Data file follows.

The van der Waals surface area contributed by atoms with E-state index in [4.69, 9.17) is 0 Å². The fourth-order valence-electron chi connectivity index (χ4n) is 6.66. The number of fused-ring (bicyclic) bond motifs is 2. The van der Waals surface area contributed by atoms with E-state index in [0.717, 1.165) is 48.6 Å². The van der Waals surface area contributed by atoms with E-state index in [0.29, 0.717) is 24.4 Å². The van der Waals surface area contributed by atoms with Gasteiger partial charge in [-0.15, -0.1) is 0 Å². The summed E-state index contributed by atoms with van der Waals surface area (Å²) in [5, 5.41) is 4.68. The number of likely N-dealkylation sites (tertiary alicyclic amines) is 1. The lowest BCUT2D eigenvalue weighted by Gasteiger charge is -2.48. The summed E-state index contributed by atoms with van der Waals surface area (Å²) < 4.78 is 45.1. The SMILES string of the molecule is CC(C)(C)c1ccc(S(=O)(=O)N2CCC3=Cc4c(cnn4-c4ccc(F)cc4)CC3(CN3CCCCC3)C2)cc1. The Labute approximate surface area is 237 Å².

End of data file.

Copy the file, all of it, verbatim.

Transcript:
The van der Waals surface area contributed by atoms with E-state index in [4.69, 9.17) is 0 Å². The fourth-order valence-electron chi connectivity index (χ4n) is 6.66. The number of fused-ring (bicyclic) bond motifs is 2. The van der Waals surface area contributed by atoms with E-state index in [0.717, 1.165) is 48.6 Å². The van der Waals surface area contributed by atoms with E-state index in [0.29, 0.717) is 24.4 Å². The van der Waals surface area contributed by atoms with Gasteiger partial charge in [-0.15, -0.1) is 0 Å². The summed E-state index contributed by atoms with van der Waals surface area (Å²) in [5, 5.41) is 4.68. The number of likely N-dealkylation sites (tertiary alicyclic amines) is 1. The lowest BCUT2D eigenvalue weighted by Gasteiger charge is -2.48. The summed E-state index contributed by atoms with van der Waals surface area (Å²) < 4.78 is 45.1. The SMILES string of the molecule is CC(C)(C)c1ccc(S(=O)(=O)N2CCC3=Cc4c(cnn4-c4ccc(F)cc4)CC3(CN3CCCCC3)C2)cc1. The Labute approximate surface area is 237 Å².